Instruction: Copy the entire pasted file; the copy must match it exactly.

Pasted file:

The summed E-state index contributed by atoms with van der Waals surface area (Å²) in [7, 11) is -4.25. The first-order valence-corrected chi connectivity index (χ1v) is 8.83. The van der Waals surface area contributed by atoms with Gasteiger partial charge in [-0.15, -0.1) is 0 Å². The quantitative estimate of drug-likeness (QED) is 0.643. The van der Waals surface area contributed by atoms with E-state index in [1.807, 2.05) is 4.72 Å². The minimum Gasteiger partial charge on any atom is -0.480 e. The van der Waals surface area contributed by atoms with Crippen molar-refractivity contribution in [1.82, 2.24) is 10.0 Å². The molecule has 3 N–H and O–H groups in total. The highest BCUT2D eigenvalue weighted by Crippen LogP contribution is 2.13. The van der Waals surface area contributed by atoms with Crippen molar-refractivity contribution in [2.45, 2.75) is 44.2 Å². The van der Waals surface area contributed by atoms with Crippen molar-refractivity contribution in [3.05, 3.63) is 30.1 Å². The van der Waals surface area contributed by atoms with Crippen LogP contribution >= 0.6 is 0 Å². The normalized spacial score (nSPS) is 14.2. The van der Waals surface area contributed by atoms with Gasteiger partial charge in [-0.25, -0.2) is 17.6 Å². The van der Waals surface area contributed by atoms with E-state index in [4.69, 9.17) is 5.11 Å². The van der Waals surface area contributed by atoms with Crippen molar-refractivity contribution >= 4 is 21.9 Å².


The summed E-state index contributed by atoms with van der Waals surface area (Å²) in [7, 11) is -4.25. The first-order valence-corrected chi connectivity index (χ1v) is 8.83. The van der Waals surface area contributed by atoms with Gasteiger partial charge in [-0.15, -0.1) is 0 Å². The quantitative estimate of drug-likeness (QED) is 0.643. The van der Waals surface area contributed by atoms with E-state index in [1.807, 2.05) is 4.72 Å². The minimum Gasteiger partial charge on any atom is -0.480 e. The van der Waals surface area contributed by atoms with Crippen molar-refractivity contribution in [1.82, 2.24) is 10.0 Å². The molecule has 3 N–H and O–H groups in total. The highest BCUT2D eigenvalue weighted by Crippen LogP contribution is 2.13. The van der Waals surface area contributed by atoms with Crippen molar-refractivity contribution in [2.45, 2.75) is 44.2 Å². The van der Waals surface area contributed by atoms with Crippen molar-refractivity contribution in [3.05, 3.63) is 30.1 Å². The van der Waals surface area contributed by atoms with Crippen LogP contribution >= 0.6 is 0 Å². The normalized spacial score (nSPS) is 14.2. The van der Waals surface area contributed by atoms with Gasteiger partial charge in [-0.25, -0.2) is 17.6 Å². The van der Waals surface area contributed by atoms with E-state index in [4.69, 9.17) is 5.11 Å². The van der Waals surface area contributed by atoms with Crippen molar-refractivity contribution >= 4 is 21.9 Å².